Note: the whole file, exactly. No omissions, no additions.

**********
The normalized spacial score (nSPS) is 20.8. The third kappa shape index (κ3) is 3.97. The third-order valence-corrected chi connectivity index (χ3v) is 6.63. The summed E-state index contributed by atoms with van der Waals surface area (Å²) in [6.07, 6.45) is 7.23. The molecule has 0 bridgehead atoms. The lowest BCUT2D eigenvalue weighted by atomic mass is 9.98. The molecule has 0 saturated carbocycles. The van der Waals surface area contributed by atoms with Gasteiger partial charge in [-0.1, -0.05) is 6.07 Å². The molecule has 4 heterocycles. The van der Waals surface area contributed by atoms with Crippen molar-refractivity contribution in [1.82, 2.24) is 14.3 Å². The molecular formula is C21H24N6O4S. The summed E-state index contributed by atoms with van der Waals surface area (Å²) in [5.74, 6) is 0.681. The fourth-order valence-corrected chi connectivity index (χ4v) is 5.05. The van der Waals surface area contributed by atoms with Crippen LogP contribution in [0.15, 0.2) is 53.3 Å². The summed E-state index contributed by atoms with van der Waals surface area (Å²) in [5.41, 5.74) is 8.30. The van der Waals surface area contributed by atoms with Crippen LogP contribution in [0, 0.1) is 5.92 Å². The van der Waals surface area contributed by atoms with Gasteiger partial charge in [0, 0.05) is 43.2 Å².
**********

The normalized spacial score (nSPS) is 20.8. The third kappa shape index (κ3) is 3.97. The third-order valence-corrected chi connectivity index (χ3v) is 6.63. The summed E-state index contributed by atoms with van der Waals surface area (Å²) in [6.07, 6.45) is 7.23. The molecule has 0 bridgehead atoms. The lowest BCUT2D eigenvalue weighted by atomic mass is 9.98. The molecule has 0 saturated carbocycles. The van der Waals surface area contributed by atoms with Gasteiger partial charge in [-0.1, -0.05) is 6.07 Å². The molecule has 4 heterocycles. The van der Waals surface area contributed by atoms with Crippen molar-refractivity contribution in [1.82, 2.24) is 14.3 Å². The molecular formula is C21H24N6O4S. The summed E-state index contributed by atoms with van der Waals surface area (Å²) in [5.74, 6) is 0.681. The fourth-order valence-corrected chi connectivity index (χ4v) is 5.05. The van der Waals surface area contributed by atoms with Crippen LogP contribution in [0.15, 0.2) is 53.3 Å². The summed E-state index contributed by atoms with van der Waals surface area (Å²) in [5.41, 5.74) is 8.30. The van der Waals surface area contributed by atoms with Crippen LogP contribution in [0, 0.1) is 5.92 Å². The van der Waals surface area contributed by atoms with Gasteiger partial charge in [0, 0.05) is 43.2 Å².